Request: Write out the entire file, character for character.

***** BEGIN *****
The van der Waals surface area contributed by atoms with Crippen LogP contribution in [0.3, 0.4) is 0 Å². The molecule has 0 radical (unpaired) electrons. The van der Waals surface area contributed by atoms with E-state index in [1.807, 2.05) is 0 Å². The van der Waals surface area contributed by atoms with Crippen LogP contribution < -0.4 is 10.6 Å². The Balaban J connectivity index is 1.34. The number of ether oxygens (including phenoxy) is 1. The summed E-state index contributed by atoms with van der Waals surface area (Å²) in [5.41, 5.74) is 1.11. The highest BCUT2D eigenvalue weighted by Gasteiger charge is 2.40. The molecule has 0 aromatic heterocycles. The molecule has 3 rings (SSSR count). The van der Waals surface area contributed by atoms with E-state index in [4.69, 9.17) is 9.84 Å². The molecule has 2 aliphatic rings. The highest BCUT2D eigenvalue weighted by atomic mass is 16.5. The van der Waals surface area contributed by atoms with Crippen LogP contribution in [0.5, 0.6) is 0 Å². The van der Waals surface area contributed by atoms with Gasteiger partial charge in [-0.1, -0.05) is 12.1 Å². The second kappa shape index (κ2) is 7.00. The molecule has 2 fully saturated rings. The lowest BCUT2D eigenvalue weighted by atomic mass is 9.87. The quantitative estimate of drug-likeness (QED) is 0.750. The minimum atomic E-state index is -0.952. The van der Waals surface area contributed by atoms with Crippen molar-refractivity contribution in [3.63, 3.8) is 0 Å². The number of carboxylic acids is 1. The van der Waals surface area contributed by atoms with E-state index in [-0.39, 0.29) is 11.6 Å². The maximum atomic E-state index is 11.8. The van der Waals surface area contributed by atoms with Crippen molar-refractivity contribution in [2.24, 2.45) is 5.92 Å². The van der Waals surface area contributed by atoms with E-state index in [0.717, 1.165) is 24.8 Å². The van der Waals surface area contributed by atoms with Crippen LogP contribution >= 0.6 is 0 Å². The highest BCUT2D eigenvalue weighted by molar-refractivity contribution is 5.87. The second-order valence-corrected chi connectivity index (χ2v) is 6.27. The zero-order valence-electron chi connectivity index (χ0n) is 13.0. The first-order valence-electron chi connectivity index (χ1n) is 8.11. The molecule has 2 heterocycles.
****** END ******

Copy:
The van der Waals surface area contributed by atoms with Crippen LogP contribution in [0.3, 0.4) is 0 Å². The molecule has 0 radical (unpaired) electrons. The van der Waals surface area contributed by atoms with E-state index in [1.807, 2.05) is 0 Å². The van der Waals surface area contributed by atoms with Crippen LogP contribution < -0.4 is 10.6 Å². The Balaban J connectivity index is 1.34. The number of ether oxygens (including phenoxy) is 1. The summed E-state index contributed by atoms with van der Waals surface area (Å²) in [5.41, 5.74) is 1.11. The highest BCUT2D eigenvalue weighted by Gasteiger charge is 2.40. The molecule has 0 aromatic heterocycles. The molecule has 3 rings (SSSR count). The van der Waals surface area contributed by atoms with E-state index in [4.69, 9.17) is 9.84 Å². The molecule has 2 aliphatic rings. The highest BCUT2D eigenvalue weighted by atomic mass is 16.5. The van der Waals surface area contributed by atoms with Crippen LogP contribution in [0.5, 0.6) is 0 Å². The van der Waals surface area contributed by atoms with Gasteiger partial charge in [-0.1, -0.05) is 12.1 Å². The second kappa shape index (κ2) is 7.00. The molecule has 2 fully saturated rings. The lowest BCUT2D eigenvalue weighted by atomic mass is 9.87. The quantitative estimate of drug-likeness (QED) is 0.750. The minimum atomic E-state index is -0.952. The van der Waals surface area contributed by atoms with Crippen molar-refractivity contribution in [3.63, 3.8) is 0 Å². The number of carboxylic acids is 1. The van der Waals surface area contributed by atoms with E-state index in [-0.39, 0.29) is 11.6 Å². The maximum atomic E-state index is 11.8. The van der Waals surface area contributed by atoms with Crippen molar-refractivity contribution in [2.24, 2.45) is 5.92 Å². The van der Waals surface area contributed by atoms with E-state index in [0.717, 1.165) is 24.8 Å². The van der Waals surface area contributed by atoms with Crippen LogP contribution >= 0.6 is 0 Å². The highest BCUT2D eigenvalue weighted by molar-refractivity contribution is 5.87. The second-order valence-corrected chi connectivity index (χ2v) is 6.27. The zero-order valence-electron chi connectivity index (χ0n) is 13.0. The first-order valence-electron chi connectivity index (χ1n) is 8.11. The molecule has 2 heterocycles.